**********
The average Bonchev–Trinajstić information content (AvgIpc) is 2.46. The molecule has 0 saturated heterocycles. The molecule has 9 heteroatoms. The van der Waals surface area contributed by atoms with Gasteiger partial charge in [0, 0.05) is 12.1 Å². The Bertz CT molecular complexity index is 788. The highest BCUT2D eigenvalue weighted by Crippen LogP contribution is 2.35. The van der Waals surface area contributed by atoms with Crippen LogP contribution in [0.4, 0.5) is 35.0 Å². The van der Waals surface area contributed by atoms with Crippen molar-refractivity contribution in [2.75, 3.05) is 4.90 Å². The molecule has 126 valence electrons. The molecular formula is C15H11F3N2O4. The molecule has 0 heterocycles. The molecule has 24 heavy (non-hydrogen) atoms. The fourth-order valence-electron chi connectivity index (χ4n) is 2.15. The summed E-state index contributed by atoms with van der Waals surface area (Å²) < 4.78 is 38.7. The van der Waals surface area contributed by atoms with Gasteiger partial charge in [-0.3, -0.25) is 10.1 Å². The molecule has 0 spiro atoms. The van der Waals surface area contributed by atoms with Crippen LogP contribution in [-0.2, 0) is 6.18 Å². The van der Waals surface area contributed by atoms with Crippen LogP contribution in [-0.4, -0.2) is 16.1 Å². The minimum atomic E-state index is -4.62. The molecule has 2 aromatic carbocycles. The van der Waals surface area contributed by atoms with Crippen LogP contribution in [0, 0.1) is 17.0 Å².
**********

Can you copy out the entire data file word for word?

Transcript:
The average Bonchev–Trinajstić information content (AvgIpc) is 2.46. The molecule has 0 saturated heterocycles. The molecule has 9 heteroatoms. The van der Waals surface area contributed by atoms with Gasteiger partial charge in [0, 0.05) is 12.1 Å². The Bertz CT molecular complexity index is 788. The highest BCUT2D eigenvalue weighted by Crippen LogP contribution is 2.35. The van der Waals surface area contributed by atoms with Crippen LogP contribution in [0.4, 0.5) is 35.0 Å². The van der Waals surface area contributed by atoms with Crippen molar-refractivity contribution in [2.75, 3.05) is 4.90 Å². The molecule has 126 valence electrons. The molecular formula is C15H11F3N2O4. The molecule has 0 heterocycles. The molecule has 24 heavy (non-hydrogen) atoms. The fourth-order valence-electron chi connectivity index (χ4n) is 2.15. The summed E-state index contributed by atoms with van der Waals surface area (Å²) < 4.78 is 38.7. The van der Waals surface area contributed by atoms with Gasteiger partial charge in [-0.3, -0.25) is 10.1 Å². The molecule has 0 spiro atoms. The van der Waals surface area contributed by atoms with Crippen LogP contribution in [-0.2, 0) is 6.18 Å². The van der Waals surface area contributed by atoms with Crippen LogP contribution in [-0.4, -0.2) is 16.1 Å². The minimum atomic E-state index is -4.62. The molecule has 2 aromatic carbocycles. The van der Waals surface area contributed by atoms with Crippen LogP contribution in [0, 0.1) is 17.0 Å².